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Old 03-25-2010, 10:37 AM   #1
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Front ABS end cap repair

Good morning everyone, I hope you all are enjoying the beginning of Spring as much as I am. So, here's the deal. Two nights ago I removed the interior front ABS end cap from my 74' AS. It was a real pain to remove, but we finally removed it without adding any more damage that it currently had. Now that I have it out, I need to repair and paint it before we re-install it. The end cap is fairly brittle and has multiple cracks and has one fairly large triangle shaped hole it it. I've done multiple searches on the forums on the most common or productive way to repair this issue (besides purchasing a new one for $600), and have not been able to find what I'm looking for. Would anyone out there send me in the right direction or have any advice on this?

Thank you.......
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Old 03-25-2010, 11:28 AM   #2
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One option I discovered on here in another thread is to encapsulate it, front and back, in fiberglass cloth. Sand it then spray paint it.

I haven't done this yet but it's on my to-do list
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Old 03-25-2010, 12:20 PM   #3
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http://www.airforums.com/forums/f46/...tml#post724817

Check post 27 in this thread for fiberglassing how-to's. I was not able to upload the pdf's to this thread due to a ghost in the machine.
I hope this helps. It's a great way to repair abs without melting it.

Rich the Viking
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Old 03-25-2010, 12:32 PM   #4
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That ABS cap is 36 years old and may have been stored in Southern US for years. ABS contains a rubber which degrades over the years. The part will get brittle and there is no way to restore the properties. Coating it with Fiberglass is likely the easiest thing to do to hide the problem. Having it out of the unit so you can work from the top eliminates the dripping problem and keeps the cloth stuck to the surface. Making up segmented Aluminum pieces would be a bigger job but might be neat. There is one guy on here that did it.
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Old 03-25-2010, 12:56 PM   #5
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That ABS cap is 36 years old and may have been stored in Southern US for years. ABS contains a rubber which degrades over the years. The part will get brittle and there is no way to restore the properties. Coating it with Fiberglass is likely the easiest thing to do to hide the problem. Having it out of the unit so you can work from the top eliminates the dripping problem and keeps the cloth stuck to the surface. Making up segmented Aluminum pieces would be a bigger job but might be neat. There is one guy on here that did it.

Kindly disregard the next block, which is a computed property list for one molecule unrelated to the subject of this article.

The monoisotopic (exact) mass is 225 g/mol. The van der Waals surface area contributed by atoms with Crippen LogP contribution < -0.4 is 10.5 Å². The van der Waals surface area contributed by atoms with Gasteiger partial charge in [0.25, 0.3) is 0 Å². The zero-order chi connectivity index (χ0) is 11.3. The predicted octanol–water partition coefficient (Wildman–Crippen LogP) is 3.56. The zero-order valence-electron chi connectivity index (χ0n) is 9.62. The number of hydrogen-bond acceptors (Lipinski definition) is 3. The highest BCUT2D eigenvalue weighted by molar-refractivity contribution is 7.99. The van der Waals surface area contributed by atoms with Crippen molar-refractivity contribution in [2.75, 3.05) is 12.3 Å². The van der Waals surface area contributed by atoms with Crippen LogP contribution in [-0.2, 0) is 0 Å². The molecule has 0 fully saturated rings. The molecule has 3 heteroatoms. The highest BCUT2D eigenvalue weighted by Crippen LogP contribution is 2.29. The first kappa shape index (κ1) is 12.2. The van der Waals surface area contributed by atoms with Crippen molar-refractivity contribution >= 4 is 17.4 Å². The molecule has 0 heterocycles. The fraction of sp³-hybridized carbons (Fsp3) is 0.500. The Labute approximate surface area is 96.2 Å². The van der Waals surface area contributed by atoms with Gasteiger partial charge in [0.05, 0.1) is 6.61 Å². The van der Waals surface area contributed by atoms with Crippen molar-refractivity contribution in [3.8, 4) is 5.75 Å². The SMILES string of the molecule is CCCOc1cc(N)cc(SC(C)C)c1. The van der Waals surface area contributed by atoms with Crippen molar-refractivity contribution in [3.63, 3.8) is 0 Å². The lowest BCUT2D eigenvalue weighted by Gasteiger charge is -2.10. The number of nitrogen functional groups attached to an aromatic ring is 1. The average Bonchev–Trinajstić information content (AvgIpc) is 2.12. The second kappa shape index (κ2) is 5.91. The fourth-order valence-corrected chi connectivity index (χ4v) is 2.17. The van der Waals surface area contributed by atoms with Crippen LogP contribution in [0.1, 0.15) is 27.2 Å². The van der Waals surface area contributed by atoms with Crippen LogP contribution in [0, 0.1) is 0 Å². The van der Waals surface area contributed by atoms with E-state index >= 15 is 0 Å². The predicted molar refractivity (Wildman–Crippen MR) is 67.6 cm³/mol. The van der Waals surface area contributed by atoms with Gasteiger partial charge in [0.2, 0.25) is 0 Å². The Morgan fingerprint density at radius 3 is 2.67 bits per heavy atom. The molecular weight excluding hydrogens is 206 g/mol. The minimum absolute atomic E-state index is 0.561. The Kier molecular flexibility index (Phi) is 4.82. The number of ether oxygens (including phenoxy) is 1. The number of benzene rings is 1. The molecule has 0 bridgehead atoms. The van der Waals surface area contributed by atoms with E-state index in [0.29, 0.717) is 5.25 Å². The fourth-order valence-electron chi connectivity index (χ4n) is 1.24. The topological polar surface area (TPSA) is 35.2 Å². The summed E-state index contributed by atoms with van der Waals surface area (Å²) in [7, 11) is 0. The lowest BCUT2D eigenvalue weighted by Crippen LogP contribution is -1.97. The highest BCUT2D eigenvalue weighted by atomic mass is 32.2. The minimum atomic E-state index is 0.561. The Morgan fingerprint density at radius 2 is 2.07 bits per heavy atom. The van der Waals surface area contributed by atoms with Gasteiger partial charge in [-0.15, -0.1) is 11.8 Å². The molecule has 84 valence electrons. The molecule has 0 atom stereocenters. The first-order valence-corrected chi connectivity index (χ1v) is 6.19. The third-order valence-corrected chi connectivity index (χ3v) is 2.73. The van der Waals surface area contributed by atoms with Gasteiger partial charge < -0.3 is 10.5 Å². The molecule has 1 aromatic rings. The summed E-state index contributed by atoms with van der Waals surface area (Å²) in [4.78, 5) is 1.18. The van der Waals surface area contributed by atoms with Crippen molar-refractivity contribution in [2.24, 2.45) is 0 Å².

Carlos Ferguson!

AMAZING!

Rich the Viking
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Old 03-25-2010, 01:40 PM   #6
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...I used West Marine G-Flex to repair my bath vanity & tub parts, so far its holding up well...

" It was a real pain to remove, but we finally removed it without adding any more damage that it currently had."

...can you elaborate at all on this?...I have to remove mine to push out a gnarly dent but I admit I'm dreading the task!.... did it take forever to get out?..and how did you deal with the "control panel" mess?...
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Old 03-25-2010, 03:01 PM   #7
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Fotochop,

The first thing I did was purchase a repair manual from Airstream. It was the best $75 I've ever spent. That aside, here are the mistakes and difficulties I had removing the end cap. First mistake, I thought I could get it done in an hour or two, silly me, I'm learning that I can't fix anything in an hour or two on this beast. All kidding aside, the first thing I would do better is make sure you've removed all of the rivets. I mean ALL the rivets. I found some sneaky ones hiding up on the top and some down on the bottom that I didn't realize were there. I actually had to drill through the top center panel to get to the two that were hiding up there. Make sure you have a friend to help, this is not a one guy/gal deal. I would recommend taking off all of the side panels, it will just be easier that way, instead of pulling the panels out with one hand while you try to remove the cap with the other. The center control panel was actually the easy part. Just get a razor and cut the silicone that is keeping it in there, remove ALL of the screws and rivets, push in the clock and temp guage( they are attached with dual sided tape) and you're done. Disclaimer..... This is the way I did it, possibly not the best way TO do it.